Debbie Curl-Nagy, Regional Director BPG Kentucky Office

Debbie Curl-Nagy, Regional Director BPG Kentucky Office

Continuous improvement driven by data analysis comes naturally to Debbie Curl-Nagy. Trained as a Social Worker, Debbie’s first exposure to Lean Six Sigma (LSS) was provided by General Electric in 2007.  Debbie was involved in STRIVE, a project focused on improving urban education from cradle-to career. General Electric partnered with STRIVE to develop and facilitate LSS training for the social sector.

Debbie’s career has evolved from Social Worker to business consultant, trainer, and coach.  In 2010 she earned her LSS Black Belt from the International Association Society for Six Sigma Certification and in 2019 her Master Black Belt from Breakthrough Performance Group.   Debbie and her husband run Marcus Management Consulting, providing assessment, consultation and training in the areas of workplace civility, continuous improvement and organizational development.  And, in late 2019, Debbie was named Regional Director  of BPG’s Kentucky office.

We asked Debbie :

WHAT SHE WANTS PEOPLE TO KNOW ABOUT LEAN SIX SIGMA

o   The most important part of Lean Six Sigma is the people part.   Improving processes and profits impacts the quality of life of people working on the front lines – in any field, not just manufacturing.

o   The most important tool in the Lean Six Sigma tool box is YOU. Your job as a Six Sigma leader is to help people look at things in a different way so solutions to problems can be achieved

o   Use data to help you test hypotheses and gain support for your recommendations

TO SHARE AN EXAMPLE OF LSS IMPACTING PEOPLE ON THE FRONT LINES — as well as customers.

Debbie was called in to help a hospital improve the coordination of care for oncology patients.  Two groups, Oncology and Hematology-Oncology, were involved in a Kaizen event*. The coordination issues that needed to be improved sometimes resulted in delays in treatments and included timeliness of tests and procedures

Before the project team could identify and address those issues, they had to stop blaming the other group for the service issues. To begin, Debbie employed some basic project management practices:  The team was allowed storming and norming time after ground rules (which included “no screaming or crying”) were established. Next, Debbie got the project team members to talk – and listen – to one another. That allowed them to see they shared the same goal: to improve the care of their patients – and to begin using LSS tools to solve the problems. That’s  what Debbie means when she says the most important tool in your LSS toolbox is “you.”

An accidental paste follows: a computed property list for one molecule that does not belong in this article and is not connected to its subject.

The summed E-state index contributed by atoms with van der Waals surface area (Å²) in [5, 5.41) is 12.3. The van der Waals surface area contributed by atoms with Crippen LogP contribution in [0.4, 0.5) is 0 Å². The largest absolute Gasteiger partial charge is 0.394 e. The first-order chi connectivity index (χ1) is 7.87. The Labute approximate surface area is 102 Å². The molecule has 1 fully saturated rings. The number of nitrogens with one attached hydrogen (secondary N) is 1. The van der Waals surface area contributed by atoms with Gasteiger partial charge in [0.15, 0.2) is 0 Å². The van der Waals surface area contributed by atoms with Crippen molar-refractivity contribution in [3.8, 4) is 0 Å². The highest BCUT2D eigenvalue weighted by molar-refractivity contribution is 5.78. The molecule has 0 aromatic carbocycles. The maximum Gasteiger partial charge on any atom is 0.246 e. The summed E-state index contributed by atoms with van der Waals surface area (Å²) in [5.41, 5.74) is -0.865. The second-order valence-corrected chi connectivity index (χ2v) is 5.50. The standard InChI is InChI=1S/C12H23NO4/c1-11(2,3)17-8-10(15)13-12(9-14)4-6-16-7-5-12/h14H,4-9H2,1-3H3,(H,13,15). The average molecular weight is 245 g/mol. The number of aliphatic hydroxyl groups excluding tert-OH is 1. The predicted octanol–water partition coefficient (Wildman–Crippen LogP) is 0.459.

Within one week of that first meeting, the team experienced initial success and reported their outcomes — reduced time for certain test and plans for further reductions — to senior management.  The results were jointly reported by the two nurses who had been the most hostile at the start of the process. The managers were impressed with the improvement in care achieved by the team; they were moved to tears by the improvement in the relationship between the two groups.  That’s what Debbie means when she says the most important part of LSS is the people part.” 

TO SHARE AN EXAMPLE OF USING DATA ANALYSIS TO GAIN SUPPORT

While involved in the STRIVE project, Debbie worked with art educators who believed that art education improves performance in other subjects. To get funding for art programs, the educators needed to collect and analyze appropriate data to test their hypothesis.  Uncomfortable with the statistics involved in LSS, the educators collaborated with a volunteer GE Black Belt who performed regression analysis* on their data. The analysis showed a clear correlation between art education and improved performance in other subjects. As a result, the art education programs were better able to demonstrate their importance to schools and funders, allowing expansion of arts education programs that were at risk of being cut. The art educators were so excited by the results they started looking for other data they could collect and analyze to get funding for their subject.

HOW BPG STUDENTS CAN  LEVERAGE THEIR LSS TRAINING

  • If you are looking for work, seek out companies that respect their employees, retain them, and engage them in improving the organization.
  • If you are interviewing with (or working for) an organization that does not have a LSS program, focus on – and sell – the skills that you bring to the table as a Black Belt.  Don’t talk about DMAIC; talk about your systematic approach to problem solving! Respect and problem solving – what LSS is all about.

*Click here to read Debbie’s suggestions for leading a successful Kaizen event.

**Statistical method that allows you to examine the relationship between one or more independent variables on a dependent variable.